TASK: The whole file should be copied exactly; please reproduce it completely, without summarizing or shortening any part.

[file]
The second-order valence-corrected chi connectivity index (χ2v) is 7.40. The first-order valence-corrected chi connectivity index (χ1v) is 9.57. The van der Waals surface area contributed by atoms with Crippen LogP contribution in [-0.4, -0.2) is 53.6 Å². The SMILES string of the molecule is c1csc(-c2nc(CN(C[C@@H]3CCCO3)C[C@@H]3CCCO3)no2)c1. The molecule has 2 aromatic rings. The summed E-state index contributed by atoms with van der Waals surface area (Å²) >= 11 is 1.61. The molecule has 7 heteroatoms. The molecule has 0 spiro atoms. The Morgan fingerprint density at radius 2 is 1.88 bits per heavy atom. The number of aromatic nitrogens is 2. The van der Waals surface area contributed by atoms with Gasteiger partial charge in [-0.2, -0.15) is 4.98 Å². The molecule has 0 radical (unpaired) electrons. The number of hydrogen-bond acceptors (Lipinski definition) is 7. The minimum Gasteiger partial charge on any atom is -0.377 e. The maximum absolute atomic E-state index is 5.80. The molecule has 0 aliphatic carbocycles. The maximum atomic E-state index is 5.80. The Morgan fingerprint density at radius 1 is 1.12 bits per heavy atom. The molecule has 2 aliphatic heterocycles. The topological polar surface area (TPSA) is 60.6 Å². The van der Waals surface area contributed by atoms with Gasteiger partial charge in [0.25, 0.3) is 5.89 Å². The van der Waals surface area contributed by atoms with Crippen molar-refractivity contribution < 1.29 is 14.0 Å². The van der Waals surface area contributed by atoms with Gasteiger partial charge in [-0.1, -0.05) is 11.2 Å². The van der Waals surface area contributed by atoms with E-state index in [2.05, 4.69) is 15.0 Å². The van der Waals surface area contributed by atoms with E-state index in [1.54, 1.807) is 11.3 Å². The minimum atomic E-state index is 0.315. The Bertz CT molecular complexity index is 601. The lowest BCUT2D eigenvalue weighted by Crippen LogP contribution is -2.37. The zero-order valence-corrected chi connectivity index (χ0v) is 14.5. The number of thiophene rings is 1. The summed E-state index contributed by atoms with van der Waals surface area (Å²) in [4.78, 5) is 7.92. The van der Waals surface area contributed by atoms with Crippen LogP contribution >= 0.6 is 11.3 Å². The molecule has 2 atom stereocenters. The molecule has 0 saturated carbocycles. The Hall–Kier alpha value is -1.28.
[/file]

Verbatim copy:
The second-order valence-corrected chi connectivity index (χ2v) is 7.40. The first-order valence-corrected chi connectivity index (χ1v) is 9.57. The van der Waals surface area contributed by atoms with Crippen LogP contribution in [-0.4, -0.2) is 53.6 Å². The SMILES string of the molecule is c1csc(-c2nc(CN(C[C@@H]3CCCO3)C[C@@H]3CCCO3)no2)c1. The molecule has 2 aromatic rings. The summed E-state index contributed by atoms with van der Waals surface area (Å²) >= 11 is 1.61. The molecule has 7 heteroatoms. The molecule has 0 spiro atoms. The Morgan fingerprint density at radius 2 is 1.88 bits per heavy atom. The number of aromatic nitrogens is 2. The van der Waals surface area contributed by atoms with Gasteiger partial charge in [-0.2, -0.15) is 4.98 Å². The molecule has 0 radical (unpaired) electrons. The number of hydrogen-bond acceptors (Lipinski definition) is 7. The minimum Gasteiger partial charge on any atom is -0.377 e. The maximum absolute atomic E-state index is 5.80. The molecule has 0 aliphatic carbocycles. The maximum atomic E-state index is 5.80. The Morgan fingerprint density at radius 1 is 1.12 bits per heavy atom. The molecule has 2 aliphatic heterocycles. The topological polar surface area (TPSA) is 60.6 Å². The van der Waals surface area contributed by atoms with Gasteiger partial charge in [0.25, 0.3) is 5.89 Å². The van der Waals surface area contributed by atoms with Crippen molar-refractivity contribution < 1.29 is 14.0 Å². The van der Waals surface area contributed by atoms with Gasteiger partial charge in [-0.1, -0.05) is 11.2 Å². The van der Waals surface area contributed by atoms with E-state index in [2.05, 4.69) is 15.0 Å². The van der Waals surface area contributed by atoms with E-state index in [1.54, 1.807) is 11.3 Å². The minimum atomic E-state index is 0.315. The Bertz CT molecular complexity index is 601. The lowest BCUT2D eigenvalue weighted by Crippen LogP contribution is -2.37. The zero-order valence-corrected chi connectivity index (χ0v) is 14.5. The number of thiophene rings is 1. The summed E-state index contributed by atoms with van der Waals surface area (Å²) in [4.78, 5) is 7.92. The van der Waals surface area contributed by atoms with Crippen LogP contribution >= 0.6 is 11.3 Å². The molecule has 2 atom stereocenters. The molecule has 0 saturated carbocycles. The Hall–Kier alpha value is -1.28.